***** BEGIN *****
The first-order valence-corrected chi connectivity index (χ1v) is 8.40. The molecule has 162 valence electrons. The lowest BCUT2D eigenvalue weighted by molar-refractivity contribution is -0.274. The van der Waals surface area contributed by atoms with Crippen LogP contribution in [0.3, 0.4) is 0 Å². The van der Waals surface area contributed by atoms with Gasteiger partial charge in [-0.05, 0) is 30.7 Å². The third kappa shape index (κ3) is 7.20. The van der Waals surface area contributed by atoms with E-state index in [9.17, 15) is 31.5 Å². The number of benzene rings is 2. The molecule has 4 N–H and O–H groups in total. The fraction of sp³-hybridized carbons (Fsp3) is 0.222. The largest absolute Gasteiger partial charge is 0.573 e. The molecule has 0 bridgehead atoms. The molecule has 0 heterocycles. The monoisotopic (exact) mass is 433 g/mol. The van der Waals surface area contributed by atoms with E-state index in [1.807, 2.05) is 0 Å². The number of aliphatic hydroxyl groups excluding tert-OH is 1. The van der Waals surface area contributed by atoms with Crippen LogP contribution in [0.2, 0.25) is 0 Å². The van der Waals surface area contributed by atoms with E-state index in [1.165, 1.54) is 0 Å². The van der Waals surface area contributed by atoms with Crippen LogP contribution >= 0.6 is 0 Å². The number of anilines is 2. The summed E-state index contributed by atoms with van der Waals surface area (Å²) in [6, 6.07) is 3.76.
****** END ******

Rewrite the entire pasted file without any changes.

The first-order valence-corrected chi connectivity index (χ1v) is 8.40. The molecule has 162 valence electrons. The lowest BCUT2D eigenvalue weighted by molar-refractivity contribution is -0.274. The van der Waals surface area contributed by atoms with Crippen LogP contribution in [0.3, 0.4) is 0 Å². The van der Waals surface area contributed by atoms with Gasteiger partial charge in [-0.05, 0) is 30.7 Å². The third kappa shape index (κ3) is 7.20. The van der Waals surface area contributed by atoms with E-state index in [9.17, 15) is 31.5 Å². The number of benzene rings is 2. The molecule has 4 N–H and O–H groups in total. The fraction of sp³-hybridized carbons (Fsp3) is 0.222. The largest absolute Gasteiger partial charge is 0.573 e. The molecule has 0 bridgehead atoms. The molecule has 0 heterocycles. The monoisotopic (exact) mass is 433 g/mol. The van der Waals surface area contributed by atoms with E-state index in [1.807, 2.05) is 0 Å². The number of aliphatic hydroxyl groups excluding tert-OH is 1. The van der Waals surface area contributed by atoms with Crippen LogP contribution in [0.2, 0.25) is 0 Å². The van der Waals surface area contributed by atoms with E-state index in [1.165, 1.54) is 0 Å². The van der Waals surface area contributed by atoms with Crippen LogP contribution >= 0.6 is 0 Å². The number of anilines is 2. The summed E-state index contributed by atoms with van der Waals surface area (Å²) in [6, 6.07) is 3.76.